So first of all I am going to state that under any scenario of my experience with government officials, they interpret things literally and leave no room for confusion. If it doesn’t say it in black and white, it just isn’t so.

Is this the beginning of the end? If approved, it could be.

Would we even be able to stake claims? It doesn’t say that we can, so I’m going to assume we can’t. I’m going to say bluntly, my opinion is they are eliminating the claim staking process and therefore the 1872 Mining Law.  That law protects a claimholder, giving him rights that do not exist under a leasing process. Just one instance of what it covers would be access, which brings up a related subject on another government level and how they can circumvent a miner’s rights.

A fellow prospector called a few weeks ago and asked if we knew anything about a Black Hills Forest Service plan for withdrawal of public lands from mineral entry? We had and promised to get the word out there.

A phone call to the US Forest Service resulted in little except being added to a mailing list to keep us informed of progress. They did not, at that time, have anything but a general map of the Black Hills with areas proposed for withdrawal outlined. I was told that legal descriptions are not yet available and not much would happen until fall of this year.
 
I broached an opinion to a friend the other day. We never know "the real story" behind these government efforts, but looking at the big picture it appears that our failing economy needs to be bolstered... what better way than to take mineral rights away from our citizens and award them to the government which can then claim mineral reserves to back our dollar!

So our rights sit on a platter, which is being picked over by federal government on two levels… that we know about!



Under the heading Legislative Proposals -- page BH11, skip to Hardrock Mining Reform:

Page BH12: “The second legislative proposal institutes a leasing pro­cess under the Mineral Leasing Act of 1920 for certain minerals, gold, silver, lead, zinc, copper, uranium, and molybdenum, currently covered by the General Mining Law of 1872. After enactment, mining for these metals on Federal lands will be governed by the new leasing process and subject to annual rental payments and a royalty of not less than five percent of gross proceeds. Half of the receipts will be distributed to the States in which the leases are located and the remaining half will be deposited in the Treasury. Existing mining claims will be exempt from the change to a leasing system. The proposal also increases the annual maintenance fees under the General Mining Law of 1872 and eliminates the fee exemption for miners holding ten or fewer min­ing claims. These changes will discourage speculators from holding claims that they do not intend to develop. Holders of existing mining claims for these minerals could voluntarily convert their claims to leases. The Office of Natural Resources Revenue will collect, account for, and disburse the hardrock royalty receipts. “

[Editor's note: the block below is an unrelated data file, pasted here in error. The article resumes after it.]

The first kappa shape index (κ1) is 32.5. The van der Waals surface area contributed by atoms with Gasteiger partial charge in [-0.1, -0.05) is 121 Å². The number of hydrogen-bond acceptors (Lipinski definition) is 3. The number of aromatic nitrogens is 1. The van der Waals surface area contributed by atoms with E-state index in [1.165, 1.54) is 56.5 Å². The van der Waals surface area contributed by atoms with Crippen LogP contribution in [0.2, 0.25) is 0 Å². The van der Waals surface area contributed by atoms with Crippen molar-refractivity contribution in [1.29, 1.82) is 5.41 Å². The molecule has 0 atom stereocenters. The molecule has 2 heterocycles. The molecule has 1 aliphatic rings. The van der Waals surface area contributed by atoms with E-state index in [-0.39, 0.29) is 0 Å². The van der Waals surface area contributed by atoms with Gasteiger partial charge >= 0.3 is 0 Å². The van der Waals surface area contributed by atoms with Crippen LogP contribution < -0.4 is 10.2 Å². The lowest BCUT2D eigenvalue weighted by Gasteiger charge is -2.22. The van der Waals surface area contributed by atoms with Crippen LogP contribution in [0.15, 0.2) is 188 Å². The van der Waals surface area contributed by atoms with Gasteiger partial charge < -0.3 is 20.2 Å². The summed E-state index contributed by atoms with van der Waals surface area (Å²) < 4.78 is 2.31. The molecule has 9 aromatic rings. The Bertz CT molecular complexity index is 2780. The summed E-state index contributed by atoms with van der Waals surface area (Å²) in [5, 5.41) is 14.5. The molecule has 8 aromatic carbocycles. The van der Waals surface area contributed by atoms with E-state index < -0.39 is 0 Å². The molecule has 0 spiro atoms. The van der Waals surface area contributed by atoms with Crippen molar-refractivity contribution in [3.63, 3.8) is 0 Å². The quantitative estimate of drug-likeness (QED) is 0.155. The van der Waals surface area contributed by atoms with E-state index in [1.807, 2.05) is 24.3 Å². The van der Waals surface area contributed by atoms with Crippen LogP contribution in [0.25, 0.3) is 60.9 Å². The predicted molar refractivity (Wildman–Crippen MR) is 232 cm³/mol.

Sunday, February 22, 2015

1872 Mining Law in jeopardy!

 
 

We have had our attention called to certain proposals regarding federal lands and their management.
 
We have preached, lectured and scolded that prospectors, miners and mining companies need to guard their rights as protected by the 1872 Mining Law. It is our handbook, you might say the miner’s bible.

 Now we’re going to refer you to a website on the proposed Department of Interior, Bureau of Land Management 2015 budget: http://www.doi.gov/budget/appropriations/2015/highlights/upload/BH007.pdf

 It is entitled “Bureau of Land Management” – Bureau Overview.” Dry reading, huh? So we’ll skip to the good stuff…

 Under the heading Legislative Proposals -- page BH11, skip to Hardrock Mining Reform: Depending on your interest in hardrock mining, this first page can be read or be skipped. We’ll come back to this subject in a bit.

 Page BH12: “The second legislative proposal institutes a leasing pro­cess under the Mineral Leasing Act of 1920 for certain minerals, gold, silver, lead, zinc, copper, uranium, and molybdenum, currently covered by the General Mining Law of 1872. After enactment, mining for these metals on Federal lands will be governed by the new leasing process and subject to annual rental payments and a royalty of not less than five percent of gross proceeds. Half of the receipts will be distributed to the States in which the leases are located and the remaining half will be deposited in the Treasury. Existing mining claims will be exempt from the change to a leasing system. The proposal also increases the annual maintenance fees under the General Mining Law of 1872 and eliminates the fee exemption for miners holding ten or fewer min­ing claims. These changes will discourage speculators from holding claims that they do not intend to develop. Holders of existing mining claims for these minerals could voluntarily convert their claims to leases. The Office of Natural Resources Revenue will collect, account for, and disburse the hardrock royalty receipts. “

 Okay, whether you read it all or not, I want to call attention to a few key phrases:

1 – currently covered by the General Mining Law of 1872;
2 – mining for these metals on Federal lands will be governed by the new leasing process;